The world’s first commercial solar electric vehicles will hit the US and European markets in the next few years. German company Sono MotorsSouthern California-based Aptera Motors and Dutch company Lightyear are making electric vehicles with integrated solar panels that can use the sun’s energy to provide about 15-45 extra miles on a clear day.
These vehicles also have ordinary lithium-based batteries that can be charged using electricity from the grid, so on longer journeys these cars essentially function as a standard EV. But for commuters and other short-distance drivers, the majority of their miles can be charged almost entirely by the sun, for free.
Dan Kamen, a professor of energy at UC Berkeley, said he expects this technology to make good financial sense for many consumers.
“Solar panels are so cheap and integrating them into the skins is so easy that once you get past that initial learning curve, those initial few thousand vehicles out there, it’s hard for me to imagine that it wouldn’t be cost effective,” Kamen said .
The Sono Sion, which is expected to go into production in Europe in mid-2023, is priced at just $25,000. Its battery has a range of 290 miles, and while the car also has 465 integrated solar half-cells on the outside, the boxy, five-seat hatchback looks unassuming and practical.
“So this car gives you 5,700 miles a year for free, you know, at no cost because it comes from the sun. That’s roughly 15 miles per day, which is perfect for commuters,” said Sono Motors Co-CEO and Co-Founder Lauryn Hahn. He said that when the Sion hits the American market, it will make an ideal second vehicle.
The Sono Sion is expected to go into production in Europe in mid-2023. The company says it already has 42,000 reservations for the car.
In terms of looks, Aptera’s vehicle is at the opposite end of the spectrum from Sono’s. Aptera’s rugged tricycle seats two, has in-wheel motors for greater efficiency, and is designed to be as aerodynamic as possible. Its production is expected to begin in the US next year.
“When you start with aerodynamics as the basis for your vehicle, you end up with something that looks very different from everything else on the road. I mean, our vehicle looks more like a bird or a fish than almost anything else on the road today,” said Aptera CEO Chris Anthony.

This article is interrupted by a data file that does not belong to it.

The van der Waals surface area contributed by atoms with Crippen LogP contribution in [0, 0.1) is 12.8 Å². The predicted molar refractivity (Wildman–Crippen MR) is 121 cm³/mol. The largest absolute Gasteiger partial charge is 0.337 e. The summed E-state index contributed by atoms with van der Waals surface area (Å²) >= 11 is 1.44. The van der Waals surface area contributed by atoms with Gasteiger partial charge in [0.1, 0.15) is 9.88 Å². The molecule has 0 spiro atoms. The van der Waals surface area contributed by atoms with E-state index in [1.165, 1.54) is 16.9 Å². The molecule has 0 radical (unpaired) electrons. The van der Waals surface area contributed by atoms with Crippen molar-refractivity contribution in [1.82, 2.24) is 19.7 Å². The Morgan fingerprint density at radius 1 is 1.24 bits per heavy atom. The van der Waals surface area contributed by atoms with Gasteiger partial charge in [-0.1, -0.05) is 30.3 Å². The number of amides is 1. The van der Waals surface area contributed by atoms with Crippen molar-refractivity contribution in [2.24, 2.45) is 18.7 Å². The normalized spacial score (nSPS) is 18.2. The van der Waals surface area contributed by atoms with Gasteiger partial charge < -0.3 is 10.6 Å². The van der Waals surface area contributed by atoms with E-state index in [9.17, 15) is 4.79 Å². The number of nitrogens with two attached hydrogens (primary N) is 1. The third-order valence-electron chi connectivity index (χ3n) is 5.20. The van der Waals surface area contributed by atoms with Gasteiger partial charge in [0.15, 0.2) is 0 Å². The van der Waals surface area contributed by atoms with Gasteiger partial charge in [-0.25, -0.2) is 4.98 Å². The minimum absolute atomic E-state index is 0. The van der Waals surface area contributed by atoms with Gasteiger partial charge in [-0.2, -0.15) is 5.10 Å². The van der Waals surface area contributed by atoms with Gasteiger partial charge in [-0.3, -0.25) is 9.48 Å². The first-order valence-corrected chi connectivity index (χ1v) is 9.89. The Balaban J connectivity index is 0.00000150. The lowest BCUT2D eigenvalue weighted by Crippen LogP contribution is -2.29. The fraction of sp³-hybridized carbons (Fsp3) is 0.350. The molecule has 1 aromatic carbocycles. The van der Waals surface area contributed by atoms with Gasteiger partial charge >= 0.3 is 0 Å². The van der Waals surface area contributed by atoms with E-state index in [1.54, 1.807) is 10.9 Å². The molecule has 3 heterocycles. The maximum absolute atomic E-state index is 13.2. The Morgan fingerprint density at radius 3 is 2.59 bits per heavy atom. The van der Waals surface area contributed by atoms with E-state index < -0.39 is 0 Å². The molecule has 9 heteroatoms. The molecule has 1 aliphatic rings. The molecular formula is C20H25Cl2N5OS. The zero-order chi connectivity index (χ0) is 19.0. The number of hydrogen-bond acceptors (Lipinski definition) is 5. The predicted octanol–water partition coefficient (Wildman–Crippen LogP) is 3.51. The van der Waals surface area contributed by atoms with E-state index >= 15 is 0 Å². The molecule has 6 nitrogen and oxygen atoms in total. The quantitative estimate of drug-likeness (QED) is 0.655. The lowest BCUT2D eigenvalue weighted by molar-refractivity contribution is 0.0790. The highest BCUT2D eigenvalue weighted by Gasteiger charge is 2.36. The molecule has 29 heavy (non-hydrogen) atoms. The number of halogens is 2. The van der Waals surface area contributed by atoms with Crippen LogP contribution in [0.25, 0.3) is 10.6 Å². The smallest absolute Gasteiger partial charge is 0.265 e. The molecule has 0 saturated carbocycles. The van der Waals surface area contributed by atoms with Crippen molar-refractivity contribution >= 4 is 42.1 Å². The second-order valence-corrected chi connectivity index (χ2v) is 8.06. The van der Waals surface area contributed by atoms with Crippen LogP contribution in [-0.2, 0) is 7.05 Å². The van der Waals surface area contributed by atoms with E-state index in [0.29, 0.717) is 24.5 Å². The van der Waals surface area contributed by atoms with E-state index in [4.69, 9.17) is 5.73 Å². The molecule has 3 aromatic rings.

Production of Aptera Motors’ solar-electric two-seater is set to begin next year in Carlsbad, California. The company says it has 37,000 pre-orders for the car.
Depending on range and other optional features, the Aptera costs between $26,000 and $48,000. Because it’s so light, the top-of-the-line Aptera model has a lithium-ion battery with a 1,000-mile range. Its base model has a range of 250 miles, ahead of the roughly 30 miles of solar that Anthony said you’ll get on an average day in Southern California.
Then there’s the Lightyear 0, which is expected to hit the roads in Europe by the end of this year. Like the Aptera, the Lightyear has in-wheel motors and is designed with aerodynamic efficiency in mind. But while the car’s bodywork is sleek, the Lightyear seats five and looks a lot more like a typical car. Its lithium-ion battery goes 390 miles on a single charge, with an average of 20 or more extra miles from solar power, up to nearly 45 miles.
Lightyear 0 is expected to hit the roads of Europe by the end of this year. The mass market vehicle, Lightyear 2, is expected sometime in 2025.
A light year
“A lot of the reason people don’t switch to EVs is charging and mileage, and they’re not at the same level as combustion cars today,” said Lightyear CEO Lex Hoefsloot. He said the company is targeting customers who might not normally consider buying an electric vehicle. “So we’re getting to a level where you actually have to refuel less than you would have had to refuel when you had an internal combustion car.”
The Lightyear 0 will cost a whopping $250,000, but Hoefsloot said that’s because the initial model was a limited edition. When production scales up and Lightyear 2 hits the market in 2025, Hoefsloot said, it will cost $30,000.
It may be a while before we start seeing other automakers incorporate solar power into their electric vehicles, as simply putting solar panels on much larger, heavier vehicles may not provide enough power to to justify the added cost, however small it may be.
“Manufacturers these days have taken a lazy man’s approach to building electric cars, where if they want more range, they put in a bigger battery,” Hoefsloot said. “And more and more manufacturers are starting to realize that a bigger battery it will still remain very expensive in the future. So efficiency is really the way to increase that range without having to pay for a big battery.”
Since the best solar panels are only about 22% efficient, and the small surface area of these cars limits the number of panels they can have, these first-generation solar electric cars won’t support long-distance driving. But as technologies like solar glass, which can turn windows into solar panels, improve, Kammen sees a future where driving 80 or 100 miles on solar power alone is a possibility.
“It really builds into this idea that as we electrify transportation, we’re not really going to put a strain on the grid,” he said. “More vehicles themselves can be increasingly autonomous. And eventually I think we’ll be selling electricity from our solar cars back to the grid.”
Watch the video to learn more about the companies making solar cars a reality.